For my part, before long, instead of skimming my foot along the surface, I was digging up clumps of soil with my heel. Willpower can be overcome by lactic acid, especially when you’re not expecting it. If you’re thinking going round and round on dirt is easy, well, haha. However, like I said, being adamant on getting the basics right always pays off, even if it takes a little longer than expected. For the first hour, Nelly insisted that we use only first gear, but use it fully — both on the throttle on the straights and off it when approaching corners. It might sound funny, but bottom gear is literally the foundation of feel.
As you can imagine, going on the throttle on a straight patch is easy. Everything else, not so much. You see, approaching a corner, there is no front brake on a flattrack bike; for me, that didn’t take much time to get used to. Riding old bikes a lot helps here. What was an entirely new feeling was generating enough engine braking to let the rear wheel kick out, loose and wild in the wind, for all I knew. The few times it happened, it simultaneously felt like the beginning of something special and the end of my life. You’ll know what I’m talking about when you do it yourself. That one action allowed the bike to line up pointing in the right direction, which wasn’t all the time, and hook up to get an exit. This was scary stuff for me; remember, we were still in first gear.
After an hour, Nelly asked us to use second gear, too, and more if required, which I am relieved to say I didn’t. You remember those videos of people banging their toes down on the gear lever and tossing the thing into a full-lock slide? Half of that happened to me, and I nearly regurgitated the McDonald’s burger I’d had for lunch. But at least I know it’s possible. I just need more time, and most people will.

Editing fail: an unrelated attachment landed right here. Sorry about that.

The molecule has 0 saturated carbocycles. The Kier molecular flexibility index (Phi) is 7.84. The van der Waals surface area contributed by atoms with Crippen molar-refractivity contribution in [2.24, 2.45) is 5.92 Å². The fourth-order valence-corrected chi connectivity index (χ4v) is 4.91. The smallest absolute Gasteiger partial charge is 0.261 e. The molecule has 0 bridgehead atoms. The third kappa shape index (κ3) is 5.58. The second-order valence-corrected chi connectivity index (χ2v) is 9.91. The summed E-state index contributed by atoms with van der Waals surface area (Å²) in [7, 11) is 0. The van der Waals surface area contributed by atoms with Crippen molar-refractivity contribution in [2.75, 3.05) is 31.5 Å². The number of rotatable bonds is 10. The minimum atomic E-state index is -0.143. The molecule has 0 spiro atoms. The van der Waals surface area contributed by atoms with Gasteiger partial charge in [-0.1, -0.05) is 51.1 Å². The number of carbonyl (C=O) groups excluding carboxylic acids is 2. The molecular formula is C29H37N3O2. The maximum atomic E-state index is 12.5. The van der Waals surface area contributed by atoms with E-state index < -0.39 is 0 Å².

Chasing glory is hard; chasing true skill, even more so, and only time, determination and the motorcycle can be your true friends. If you’re at BigRock, that is. Don’t know where else you could do such things. Want to know my takeaways? The right lines are important; Nelly set up cones to show us the approximate lines through a corner, and I was just glad that I didn’t flatten any of them. The right company, too, I’d say; Karan was freakin’ fast, as I’d expected but not volunteered to disclose; he flew past me regularly every three laps, adding to my misery. Not really, actually. I quite enjoyed seeing him getting comfortable and excited about flat-track riding. Above all, though, the teacher; Nelly, despite having a busy day, which showed on his face, was patient and supportive. Even when he left for some time, I could hear him shout out encouraging statements. Good weather would help me, too, if that matters to you. And that’s about it.
To amalgamate what I said earlier, I didn’t become any faster, but I did become more comfortable, and that’s the first step to getting anywhere on a motorcycle. I’d very much like to do it again. With a softer seat, preferably. And with a lighter and lower bike; for me, that’d make the difference, I just know it. For now, the Slide School jersey is humbly stored in my wardrobe. I suppose I’ll have to go back many more times to earn the right to wear it. But that should hardly stop you from trying; indeed, once you do try it, I bet it’ll be hard to stop, and then you’ll join me and many others in wishing that Royal Enfield and BigRock do succeed in getting the Slide School to as many places as possible. And when you do end up setting foot on the dirt, do me and yourself a favour, will you? Just listen to the instructors.